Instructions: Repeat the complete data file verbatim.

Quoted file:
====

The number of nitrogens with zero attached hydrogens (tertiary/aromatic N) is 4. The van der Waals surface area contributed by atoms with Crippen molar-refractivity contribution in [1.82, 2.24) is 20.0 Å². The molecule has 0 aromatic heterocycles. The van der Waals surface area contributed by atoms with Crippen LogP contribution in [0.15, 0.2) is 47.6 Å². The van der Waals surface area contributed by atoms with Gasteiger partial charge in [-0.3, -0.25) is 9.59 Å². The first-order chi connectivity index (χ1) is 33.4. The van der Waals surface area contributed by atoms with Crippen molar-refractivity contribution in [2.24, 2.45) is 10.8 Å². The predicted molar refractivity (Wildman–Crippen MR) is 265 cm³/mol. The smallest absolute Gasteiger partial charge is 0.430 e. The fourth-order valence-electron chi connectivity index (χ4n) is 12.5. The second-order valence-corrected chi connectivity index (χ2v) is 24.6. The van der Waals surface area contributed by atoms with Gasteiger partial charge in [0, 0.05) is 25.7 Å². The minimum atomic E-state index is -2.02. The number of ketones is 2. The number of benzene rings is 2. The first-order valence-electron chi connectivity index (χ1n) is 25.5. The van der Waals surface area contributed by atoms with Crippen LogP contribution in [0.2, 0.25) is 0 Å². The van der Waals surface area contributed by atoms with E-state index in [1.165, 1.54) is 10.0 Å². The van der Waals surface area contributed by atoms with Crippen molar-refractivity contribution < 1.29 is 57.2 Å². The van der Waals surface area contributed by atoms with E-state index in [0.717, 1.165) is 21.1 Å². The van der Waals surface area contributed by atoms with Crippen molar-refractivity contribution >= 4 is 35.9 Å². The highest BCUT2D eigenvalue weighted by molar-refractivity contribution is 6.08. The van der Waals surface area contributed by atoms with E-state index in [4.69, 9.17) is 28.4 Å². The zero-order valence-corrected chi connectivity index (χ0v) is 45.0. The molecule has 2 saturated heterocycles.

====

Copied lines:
The number of nitrogens with zero attached hydrogens (tertiary/aromatic N) is 4. The van der Waals surface area contributed by atoms with Crippen molar-refractivity contribution in [1.82, 2.24) is 20.0 Å². The molecule has 0 aromatic heterocycles. The van der Waals surface area contributed by atoms with Crippen LogP contribution in [0.15, 0.2) is 47.6 Å². The van der Waals surface area contributed by atoms with Gasteiger partial charge in [-0.3, -0.25) is 9.59 Å². The first-order chi connectivity index (χ1) is 33.4. The van der Waals surface area contributed by atoms with Crippen molar-refractivity contribution in [2.24, 2.45) is 10.8 Å². The predicted molar refractivity (Wildman–Crippen MR) is 265 cm³/mol. The smallest absolute Gasteiger partial charge is 0.430 e. The fourth-order valence-electron chi connectivity index (χ4n) is 12.5. The second-order valence-corrected chi connectivity index (χ2v) is 24.6. The van der Waals surface area contributed by atoms with Gasteiger partial charge in [0, 0.05) is 25.7 Å². The minimum atomic E-state index is -2.02. The number of ketones is 2. The number of benzene rings is 2. The first-order valence-electron chi connectivity index (χ1n) is 25.5. The van der Waals surface area contributed by atoms with Crippen LogP contribution in [0.2, 0.25) is 0 Å². The van der Waals surface area contributed by atoms with E-state index in [1.165, 1.54) is 10.0 Å². The van der Waals surface area contributed by atoms with Crippen molar-refractivity contribution < 1.29 is 57.2 Å². The van der Waals surface area contributed by atoms with E-state index in [0.717, 1.165) is 21.1 Å². The van der Waals surface area contributed by atoms with Crippen molar-refractivity contribution >= 4 is 35.9 Å². The highest BCUT2D eigenvalue weighted by molar-refractivity contribution is 6.08. The van der Waals surface area contributed by atoms with E-state index in [4.69, 9.17) is 28.4 Å². The zero-order valence-corrected chi connectivity index (χ0v) is 45.0. The molecule has 2 saturated heterocycles.